If you've got answers, I've got questions
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Thanks K2 :)
I'm warming to the idea of a continuous footing. I can rent a terramite back hoe for about $200 incl delivery...that appeals to me more than renting an auger and digging 8 footers. Both are feasible, I imagine the continuous footer would provide a far more rigid structure. Since I'm raising 8x8 posts up to the 2nd story deck (which will hopefully support a vegetated roof) I like the idea of them beginning at rail height.
So, I envision a continuous wall that rises to just about floor height, and then built up blocks to rail height with posts resting on them. But then, should I be worried about moisture trapped under the porch? And what about the posts next to the house? This has to be free-standing, so I can't get around that.
Another thing I'm confused about, is what's the difference between resting the floor joists on top of the beams and hanging the joists from the beams? Seems to me hanging them is simpler and more efficient...but do you lose strength by doing that?
One more thing :)
If I secure the post to the block footing, can I also rest my beams on the footing? Could I sandwich the post with 2-2x10's? Or, should I set the beams on the block footings and rest the posts on them? Or would the continuous wall up to floor height then become the beam? And if so, how wide should the block wall be in order to support beams/joists at one level, and posts at another?
And lastly, am I making this more complicated than it has to be? Sorry if so, and thanks for any & all input :D

glennjanie 10-23-2006 09:38 PM

Hi Bethany:
I like the continous footer below frost line and concrete blocks to grade line then, if you want a porch that would be "period correct" for your house you could use limestone rip-rap. You just get a truck-load of the stone (which measure 6" to 8" each) do some pre-planning on where certain stones will be and start laying them similar to the way you would lay concrete blocks. This wall will bring out the artist in you and you can be proud of it the rest of your life.
I also like the stone piers on the wall to hold the 8x8s.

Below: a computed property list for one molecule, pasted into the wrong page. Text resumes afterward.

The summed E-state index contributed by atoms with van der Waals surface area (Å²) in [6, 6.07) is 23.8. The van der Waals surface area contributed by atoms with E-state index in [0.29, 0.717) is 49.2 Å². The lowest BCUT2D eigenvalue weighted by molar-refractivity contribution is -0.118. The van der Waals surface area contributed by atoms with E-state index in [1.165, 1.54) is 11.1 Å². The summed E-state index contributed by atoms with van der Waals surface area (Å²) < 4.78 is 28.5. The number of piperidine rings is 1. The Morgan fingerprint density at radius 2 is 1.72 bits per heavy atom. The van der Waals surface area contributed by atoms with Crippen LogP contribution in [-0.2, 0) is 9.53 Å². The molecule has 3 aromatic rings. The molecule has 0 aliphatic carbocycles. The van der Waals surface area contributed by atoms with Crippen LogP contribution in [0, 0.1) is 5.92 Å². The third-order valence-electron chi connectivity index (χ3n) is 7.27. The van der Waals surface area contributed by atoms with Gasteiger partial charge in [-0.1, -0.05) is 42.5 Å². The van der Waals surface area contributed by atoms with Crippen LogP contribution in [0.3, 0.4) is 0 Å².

I would use portland cement and sand mixed at a 3-to-one ratio, rather than brick mortar, because the portland cement has better binding properties. Just spread a bed of the cement and lay the stones in it, occasionally rake the joints with a leather glove on your hand. That makes it look neat and pressing the cement into the joint gives a better bond to the stone.
If this sounds like a lot of work..... it is but you will be proud of it.
You could lay a run or two of 4" wide concrete blocks with a treated wood plate on top, behind the stone to support your floor joists. Yes hanging joists is just as good as laying them on top of the perimeter band.

glennjanie 10-23-2006 09:42 PM

On second look at your example house, I'm sure they have used limestone on their porch just like I was talking about.

bethany14 10-24-2006 06:52 AM

Glenn, you ROCK ;)
I like your idea of limestone rip rap alot, I'm gonna call my local aggregate folks and figure out how much I'll need. What do you think I should do for the posts that are near the house? They're already pretty big and will occupy a significant amout of room on the porch. The ones on the ends I think I'd like to have the stone piers for, but I'm second guessing those center ones... Should I still make built up stone peirs for those posts? Or should I run those up from a concrete block pier just below the floor height? hmmmm....
edited to answer my own question :)
Yes, all posts will have a stone base. duh me :)